U.S. health officials have identified a contaminant in batches of the blood thinner heparin associated with 19 deaths and are trying to determine how the chemical got into the drug. The lots of heparin were recalled in February. FDA officials reported on March 18th, that no new deaths have been reported since the recall. Dr. Janet Woodcock, head of the FDA’s Center for Drug Evaluation and Research, said the contaminant is oversulfated condroitin sulfate, a chemical that does not occur naturally. Condroitin sulfate is a natural compound that occurs widely and is used as a dietary supplement but the oversulfated version has not been widely studied. The FDA is investigating to see how it got into the drug.
The FDA has also initiated testing of imported heparin entering this country. Hopefully, the product on the market now has been tested and is safe. Since Condroitin sulfate with a compound is in the same family as heparin, the FDA says preliminary testing failed to identify it. Apparently, more exacting tests by the government and university researchers uncovered the contaminant. Oversulfated condroitin sulfate would be less expensive to make than heparin, but FDA officials aren’t able to estimate the cost difference. The lots of heparin linked to hundreds of allergic reactions were marketed by Baxter International and produced in China. We should have learned by now that anything coming from China has to be at least suspect.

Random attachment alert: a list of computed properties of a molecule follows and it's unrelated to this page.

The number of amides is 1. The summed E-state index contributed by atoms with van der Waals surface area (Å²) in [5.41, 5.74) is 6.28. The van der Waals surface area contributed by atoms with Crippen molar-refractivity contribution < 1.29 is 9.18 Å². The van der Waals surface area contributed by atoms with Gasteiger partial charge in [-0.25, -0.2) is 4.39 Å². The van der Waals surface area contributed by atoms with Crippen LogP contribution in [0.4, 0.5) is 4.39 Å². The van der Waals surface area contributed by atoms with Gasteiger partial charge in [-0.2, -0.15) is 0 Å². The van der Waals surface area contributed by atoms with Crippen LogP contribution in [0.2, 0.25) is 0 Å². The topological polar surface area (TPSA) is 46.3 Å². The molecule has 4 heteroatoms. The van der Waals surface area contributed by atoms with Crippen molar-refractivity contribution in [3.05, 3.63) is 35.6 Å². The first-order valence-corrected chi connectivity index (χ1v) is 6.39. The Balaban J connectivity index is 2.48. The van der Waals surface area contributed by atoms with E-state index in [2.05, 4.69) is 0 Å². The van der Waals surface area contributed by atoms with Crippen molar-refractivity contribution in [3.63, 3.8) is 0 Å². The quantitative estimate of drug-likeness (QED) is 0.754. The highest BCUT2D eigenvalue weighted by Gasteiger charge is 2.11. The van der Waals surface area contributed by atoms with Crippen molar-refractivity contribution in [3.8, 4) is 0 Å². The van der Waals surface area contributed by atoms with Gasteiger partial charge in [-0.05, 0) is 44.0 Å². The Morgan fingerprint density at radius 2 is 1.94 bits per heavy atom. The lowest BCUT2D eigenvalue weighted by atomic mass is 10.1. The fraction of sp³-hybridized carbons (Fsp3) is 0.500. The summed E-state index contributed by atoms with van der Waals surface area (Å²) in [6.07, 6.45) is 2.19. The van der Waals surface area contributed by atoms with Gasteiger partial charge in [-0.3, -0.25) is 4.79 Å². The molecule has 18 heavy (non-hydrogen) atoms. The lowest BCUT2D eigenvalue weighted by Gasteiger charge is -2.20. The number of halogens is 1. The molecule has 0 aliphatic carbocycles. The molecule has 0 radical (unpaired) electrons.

FDA officials said they could not yet directly associate the oversulfated condroitin sulfate to the deaths and side effects, but it is the lone contaminant they have found in the product. As we have reported, Heparin is derived from pig intestines, and China is the world’s leading supplier. Tiny family-run workshops near slaughterhouses send batches of raw ingredients to larger middlemen before they reach factories. Hopefully, Chinese government officials are working to improve safety of the products they are sending into the U.S. In fact, they claim to have clamped down on the production of heparin.
Source: Associated Press
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